Singapore 2.0

The president also spoke up recently on his North Korea policy. According to President Trump, Kim Jong-un had sent him a “great letter” concerning the future of U.S.-North Korean relations. Trump further stated at a recent cabinet meeting that he and the North Korean leader had “really established a very good relationship” over the past several months since Singapore and the U.S. were ready for “another meeting.”

Trump expressing his hopes for another summit came only a day after Kim’s New Year’s address was released. The fact that Trump brought up another round of talks is the closest thing to “reaching out” to North Korea to be expected from the administration. It shows that while he and his top diplomats have taken a pretty hardline stance, they are not passively waiting around for DPRK to comply with demands. Trump is signaling that he actually wants things to work out, and is in fact not bent of “breaking promises” or “pushing ahead with pressure” as Kim may suspect.

War Funding

Another very important piece of news on the Korean saga came out nearly a week ago. According to government sources, the military cooperation agreement between South Korea and the U.S. is set to expire. As of now, no new deal has been agreed upon.

The so-called Special Measures Agreement is a five-year contract that requires South Korea to pay $830 million per year to help upkeep the 28,000 strong American force guarding the country from it’s crazed and aggressive northern neighbor. That sum covers about half of the total budget. The holdup to a new deal is actually coming from Trump’s insistence that Seoul increase its contribution by fifty percent. As Trump told troops during a recent visit to Iraq, “wealthy countries cannot expect the United States to pay for a vast majority of their military. They can pay us. They can reimburse us.”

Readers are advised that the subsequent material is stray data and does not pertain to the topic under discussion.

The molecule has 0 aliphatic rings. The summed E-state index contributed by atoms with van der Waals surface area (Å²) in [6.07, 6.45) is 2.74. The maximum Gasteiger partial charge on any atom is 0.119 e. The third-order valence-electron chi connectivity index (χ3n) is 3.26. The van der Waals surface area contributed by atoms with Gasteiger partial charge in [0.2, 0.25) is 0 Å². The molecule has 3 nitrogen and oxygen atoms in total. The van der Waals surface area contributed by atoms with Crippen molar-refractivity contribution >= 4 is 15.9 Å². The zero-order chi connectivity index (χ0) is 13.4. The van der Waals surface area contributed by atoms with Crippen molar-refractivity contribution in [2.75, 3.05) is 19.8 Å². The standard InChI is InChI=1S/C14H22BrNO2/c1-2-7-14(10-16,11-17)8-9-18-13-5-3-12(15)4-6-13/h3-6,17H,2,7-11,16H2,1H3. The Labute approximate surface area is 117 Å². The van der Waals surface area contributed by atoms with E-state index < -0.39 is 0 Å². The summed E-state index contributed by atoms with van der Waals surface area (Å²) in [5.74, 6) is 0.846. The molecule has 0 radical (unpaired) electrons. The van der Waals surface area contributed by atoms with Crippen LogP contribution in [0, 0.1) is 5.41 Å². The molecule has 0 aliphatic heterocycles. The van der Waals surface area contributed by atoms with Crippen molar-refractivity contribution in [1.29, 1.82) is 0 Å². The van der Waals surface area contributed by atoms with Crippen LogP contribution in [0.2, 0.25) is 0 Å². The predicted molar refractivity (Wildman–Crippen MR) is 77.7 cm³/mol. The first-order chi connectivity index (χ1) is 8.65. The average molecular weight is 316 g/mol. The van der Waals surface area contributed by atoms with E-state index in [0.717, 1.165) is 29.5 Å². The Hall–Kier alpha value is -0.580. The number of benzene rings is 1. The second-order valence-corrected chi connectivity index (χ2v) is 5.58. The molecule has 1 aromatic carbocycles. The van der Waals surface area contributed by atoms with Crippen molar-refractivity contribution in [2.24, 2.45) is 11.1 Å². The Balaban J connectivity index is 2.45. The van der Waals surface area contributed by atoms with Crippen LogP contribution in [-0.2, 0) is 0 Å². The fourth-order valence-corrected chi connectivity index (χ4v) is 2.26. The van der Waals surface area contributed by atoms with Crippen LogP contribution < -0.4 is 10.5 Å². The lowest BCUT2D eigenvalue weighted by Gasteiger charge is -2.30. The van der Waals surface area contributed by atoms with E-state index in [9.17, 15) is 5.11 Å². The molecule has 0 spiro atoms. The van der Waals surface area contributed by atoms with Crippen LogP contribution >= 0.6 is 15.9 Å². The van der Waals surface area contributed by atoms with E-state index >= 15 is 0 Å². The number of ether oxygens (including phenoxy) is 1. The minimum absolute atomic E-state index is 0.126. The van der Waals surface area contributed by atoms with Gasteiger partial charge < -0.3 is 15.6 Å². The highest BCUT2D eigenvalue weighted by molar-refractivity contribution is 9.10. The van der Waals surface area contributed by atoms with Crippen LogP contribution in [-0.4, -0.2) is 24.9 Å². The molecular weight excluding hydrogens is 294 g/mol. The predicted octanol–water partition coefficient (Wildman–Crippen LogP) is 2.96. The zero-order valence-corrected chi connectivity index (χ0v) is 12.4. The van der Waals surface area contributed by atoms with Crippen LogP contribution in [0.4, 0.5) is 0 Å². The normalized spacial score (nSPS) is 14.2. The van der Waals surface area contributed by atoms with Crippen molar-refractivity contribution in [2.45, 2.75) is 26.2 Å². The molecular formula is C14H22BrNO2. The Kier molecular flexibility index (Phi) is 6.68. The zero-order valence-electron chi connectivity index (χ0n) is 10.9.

The delay on a new U.S.-South Korea military co-op may actually help reconciliation with the North. It shows Pyongyang that America is in no rush to bolster itself militarily on the Peninsula.

The opinions expressed here by contributors are their own and are not the view of OpsLens which seeks to provide a platform for experience-driven commentary on today's trending headlines in the U.S. and around the world. Have a different opinion or something more to add on this topic? Contact us for guidelines on submitting your own experience-driven commentary.
Samuel Siskind

Samuel Siskind studied intelligence research at the American Military University in West Virginia. He served as a squad commander in the Israeli Defense Force (IDF) Corp of Combat Engineers, in the Corps' ground battalions and later in its Intelligence Wing at regional and divisional stations. For the past five years, Samuel has worked as a consultant and researcher on physical and information security issues for private and governmental institutions, in the US, Africa, India, and Israel. He currently lives in Jerusalem.